If you’re like most people, you have no trouble setting goals. The struggle is in meeting them. It’s easy to map out things you want to achieve – a healthy retirement, a vacation home, college funds for your kids – but it’s hard to do the dirty work to get there.
Part of the problem is that we’re distracted. A Northwestern Mutual survey, conducted earlier this year, found that three out of four people feel that the pace of today’s society is making it harder to achieve their long-term goals. Financial goals, the survey respondents said, are some of the hardest goals to stick with. We want to follow the rules, create a retirement savings plan, spend less and save more, and pay down our credit card debt, but something is getting in the way. What is that something?
In my opinion, there are at least two sides to the problem. We’re too ambitious, and thus get overwhelmed easily. And it’s human nature to want immediate gratification, which means that new pair of shoes takes precedence over a stable retirement.
One way to combat both of these forces that are pushing back against us reaching our goals is to shift your focus from the ultimate goal, and instead aim to meet benchmarks. Think about your goal as if it’s a set of MapQuest directions, or the turn-by-turn commands that come out of your GPS. Each turn is a benchmark that will help you reach your ultimate destination. So let’s say that, as your new year’s resolution, you pledge to start building an emergency fund. You want to have $5,000 by the end of the year. That amount seems unfathomable. But what it really means is that you need a little over $400 a month. That’s $100 a week, or just $15 a day. Suddenly, it seems more manageable.
And if it doesn’t? If breaking your goal down into benchmarks doesn’t work? Then you need to consider the fact that your goal may not be well defined. Maybe you want to “save more” or “get a new job.” What does that mean, exactly? What would that new job entail? How much do you want to save? It’s hard to meet a goal – and feel satisfied with what you’ve achieved – if you don’t define the specific parameters. So decide that you’d like to get a new job as a manager at X company, or you’d like to save that $5,000 this year. Then go back and start mapping out your benchmarks.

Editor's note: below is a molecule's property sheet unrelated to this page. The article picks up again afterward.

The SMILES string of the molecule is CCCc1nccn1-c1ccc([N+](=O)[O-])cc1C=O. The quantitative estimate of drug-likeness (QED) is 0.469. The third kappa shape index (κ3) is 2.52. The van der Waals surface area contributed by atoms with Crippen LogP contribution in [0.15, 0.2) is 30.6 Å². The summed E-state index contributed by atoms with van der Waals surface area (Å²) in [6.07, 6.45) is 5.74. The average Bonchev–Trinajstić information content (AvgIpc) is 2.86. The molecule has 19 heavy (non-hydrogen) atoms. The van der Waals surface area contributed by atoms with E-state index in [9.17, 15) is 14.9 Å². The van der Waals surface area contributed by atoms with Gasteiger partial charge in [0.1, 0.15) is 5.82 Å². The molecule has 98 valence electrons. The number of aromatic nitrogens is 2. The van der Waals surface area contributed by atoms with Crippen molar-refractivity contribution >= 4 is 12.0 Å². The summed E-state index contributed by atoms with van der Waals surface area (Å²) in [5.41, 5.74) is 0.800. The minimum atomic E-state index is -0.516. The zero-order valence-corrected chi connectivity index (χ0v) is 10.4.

If you still find yourself struggling, you may be over-extending yourself. If, even with benchmarks, your goals seem impossible, you’re asking for failure. If you don’t think you can achieve, why even try? Too many lofty ambitions could easily sabotage your efforts. Instead, scale back and focus on one or two things. Your retirement over your kid’s college fund (retirement always takes priority). The car you want to buy instead of a down payment on a house. You can still meet all your goals eventually with carefully planning, but not at once. If you’re struggling to prioritize, this order works for me: emergency fund, adequate insurance coverage (life and disability), credit card debt, retirement savings. It’s worth your time and money, however, to see a financial advisor to come up with an individualized plan of attack.
Finally, don’t be afraid to reward yourself for good behavior. That might mean an occasional treat if you’re on a diet, or a small purchase if you’ve been making progress saving for a larger goal. Build these items into your overall plan so you’re not cheating, but getting what you’ve earned.